The Functions of Behavior

The Functions of Behavior

A behavior is the activity of living organisms; human behavior includes everything that people do.” According to Cooper, Heron, and Heward (2007) the technical definition of a behavior is “that portion of an organism’s interaction with its environment that is characterized by detectable displacement in space through time of some part of the organism and that results in a measurable change in at least one aspect of the environment.” (Cooper, p.690). In other words, if a dead man can do it, it’s not behavior. (Cooper, Heron, and Heward, 2007).

The function of behavior is the reason people behave the way they do. The following are the four main functions of problem behavior.

  • Social Positive Reinforcement (Attention)
  • Tangible Reinforcement
  • Automatic Reinforcement (Positive or Negative)
  • Social Negative Reinforcement (Escape)

Social Positive Reinforcement (attention) is when a person behaves a certain way to gain attention from another person.

Example: Billy’s Mom is on the phone, Billy jumps on the couch and screams, mom gets off the phone and tells Billy to get off the couch. Billy gained access to his mother’s attention by screaming and jumping on furniture.

Tangible Reinforcement is when a person behaves a certain way to gain access to a preferred item or activity.

Example: Billy asked his mom for a candy bar while at the store, his mother said no so Billy flopped to the floor while crying. Mom told him to get up and gave him a candy bar. Billy engaged in problem behavior in order to gain access to a preferred item.

Automatic Reinforcement (sensory stimulation) is when a person behaves a certain way because it feels good to them.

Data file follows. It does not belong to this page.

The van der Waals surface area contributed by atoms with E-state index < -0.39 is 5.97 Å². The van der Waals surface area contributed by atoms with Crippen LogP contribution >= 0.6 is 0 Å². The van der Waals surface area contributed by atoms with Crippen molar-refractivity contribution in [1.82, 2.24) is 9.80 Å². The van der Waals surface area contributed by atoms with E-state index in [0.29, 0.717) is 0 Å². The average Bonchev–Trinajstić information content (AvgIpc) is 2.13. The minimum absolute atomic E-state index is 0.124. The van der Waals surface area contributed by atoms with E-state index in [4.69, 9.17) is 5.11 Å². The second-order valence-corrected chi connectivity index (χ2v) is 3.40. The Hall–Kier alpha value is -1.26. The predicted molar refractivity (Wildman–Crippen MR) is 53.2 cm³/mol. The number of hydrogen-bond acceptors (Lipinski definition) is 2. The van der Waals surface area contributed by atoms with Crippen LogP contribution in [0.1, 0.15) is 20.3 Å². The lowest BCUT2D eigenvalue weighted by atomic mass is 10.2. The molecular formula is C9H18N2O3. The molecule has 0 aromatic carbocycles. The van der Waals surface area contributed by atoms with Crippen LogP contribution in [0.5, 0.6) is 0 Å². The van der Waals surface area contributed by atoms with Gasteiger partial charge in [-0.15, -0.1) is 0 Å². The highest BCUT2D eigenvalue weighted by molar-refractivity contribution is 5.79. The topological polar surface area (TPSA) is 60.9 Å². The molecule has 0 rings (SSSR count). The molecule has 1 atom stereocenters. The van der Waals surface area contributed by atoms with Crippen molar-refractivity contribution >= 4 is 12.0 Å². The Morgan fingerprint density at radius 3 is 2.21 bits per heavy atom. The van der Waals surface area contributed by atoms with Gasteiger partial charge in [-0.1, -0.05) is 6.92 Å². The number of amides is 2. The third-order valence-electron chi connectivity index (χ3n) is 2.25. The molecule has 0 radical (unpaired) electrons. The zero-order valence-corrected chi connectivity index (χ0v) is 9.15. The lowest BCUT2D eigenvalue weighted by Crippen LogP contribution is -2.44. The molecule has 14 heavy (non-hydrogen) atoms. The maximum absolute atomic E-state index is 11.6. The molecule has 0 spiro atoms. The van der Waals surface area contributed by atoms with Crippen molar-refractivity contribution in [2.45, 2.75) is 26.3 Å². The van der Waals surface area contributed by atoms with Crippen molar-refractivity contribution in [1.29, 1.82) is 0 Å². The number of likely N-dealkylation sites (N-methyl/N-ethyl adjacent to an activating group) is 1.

Example: Billy rocks back and forth because it feels good to him. Billy does not try to gain access to anything or escape anything with this behavior, he is only rocking for his own enjoyment.

Social Negative Reinforcement is when an individual behaves a certain way in order to get out of, or avoid something they do not like.

Example: Billy’s teacher told him it was time for music class. Billy threw his chair and proceeded to run out the door to the gym. When Billy’s teacher found him she said he could play in the gym instead of going to music. Billy engaged in problem behavior in order to escape/avoid music class.

At Unlocking The Spectrum we complete assessments, observations, and behavior data in order to interpret the exact function of our client’s behavior. After determining the function(s), individualized behavior intervention plans are created for each problem behavior. Behavior data is continuously analyzed to show a decreasing trend in all target behaviors. Behavior plans and data are reviewed quarterly by the Regional Director and Clinical Director.

Citation: John O. Cooper, Timothy E. Heron, and William L. Heward (2007). Applied Behavior Analysis. Columbus, Ohio.